Polite of you to leave Wesley off your list.
Wesley’s fierce determination to remain in communion with the Church of England is the exact opposite of divisiveness. The comparative lukewarmness of the CoE must have appalled Wesley, yet he resisted the Baptist principal of organizational separation in the name of holiness. And there were certainly dissenting congregations that would have accepted Wesley as pastor.
I hope that those who embrace the “spirit of Wesley” will embrace his determination to remain in formal connection with lukewarm clergy, in communion with a hierarchy that was actively hostile to Wesley’s adherents.
Unlike John Wesley, reformers Martin Luther, John Calvin, and Henry VIII were far too comfortable with their influence in political government. Luther vigorously supported the brutal repression of the Peasant’s Rebellion in 1524-1525, when roughly 100,000 peasants were killed. Calvin was quite comfortable with burning Spanish scientist and theologian Michel Servetus at the stake in 1553. And Henry VIII, of course, is in a class by himself.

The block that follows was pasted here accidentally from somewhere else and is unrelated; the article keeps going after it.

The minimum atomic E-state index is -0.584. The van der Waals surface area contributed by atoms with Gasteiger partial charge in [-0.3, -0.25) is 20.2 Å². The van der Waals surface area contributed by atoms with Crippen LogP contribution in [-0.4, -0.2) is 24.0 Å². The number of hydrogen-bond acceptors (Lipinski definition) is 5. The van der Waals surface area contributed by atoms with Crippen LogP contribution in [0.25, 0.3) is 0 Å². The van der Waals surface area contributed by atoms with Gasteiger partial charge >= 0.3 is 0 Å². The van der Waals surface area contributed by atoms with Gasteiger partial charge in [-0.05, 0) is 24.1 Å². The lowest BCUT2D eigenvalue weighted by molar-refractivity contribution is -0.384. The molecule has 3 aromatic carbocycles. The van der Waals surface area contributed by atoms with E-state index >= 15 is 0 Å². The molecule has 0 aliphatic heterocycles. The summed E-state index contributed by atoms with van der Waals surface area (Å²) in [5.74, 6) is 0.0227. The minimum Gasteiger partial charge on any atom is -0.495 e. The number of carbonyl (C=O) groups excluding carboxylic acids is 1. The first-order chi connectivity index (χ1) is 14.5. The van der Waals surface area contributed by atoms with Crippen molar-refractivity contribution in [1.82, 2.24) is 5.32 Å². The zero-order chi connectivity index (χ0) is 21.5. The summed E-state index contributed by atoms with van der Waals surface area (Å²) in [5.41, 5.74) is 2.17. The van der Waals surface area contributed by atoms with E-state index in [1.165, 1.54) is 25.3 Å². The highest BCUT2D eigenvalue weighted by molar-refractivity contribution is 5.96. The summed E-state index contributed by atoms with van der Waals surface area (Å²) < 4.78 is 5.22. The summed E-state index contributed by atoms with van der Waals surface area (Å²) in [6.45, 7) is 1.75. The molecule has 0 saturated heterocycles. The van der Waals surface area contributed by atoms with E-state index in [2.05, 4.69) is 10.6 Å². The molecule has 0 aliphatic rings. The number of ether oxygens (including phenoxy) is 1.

John Wesley, unlike leaders who enjoyed access to the levers of political power, avoided such un-Christlike blunders. He was content (?) to focus on his calling, and as a result had, quite possibly, a greater impact on English society and politics than any other cleric of his age.
His refusal to become embroiled in politics was a temporary setback for Methodism during and after the American Revolution, so we see the cost that sometimes accompanies a refusal to support division.
Ultimately, Wesley’s ministry was not impaired by remaining in communion with clergy who shared so little of his warm evangelical zeal. We would all do well to emulate him in this.
Now I feel even better about my Wesley fandom, Ron.
I’m sure I made your day! 😉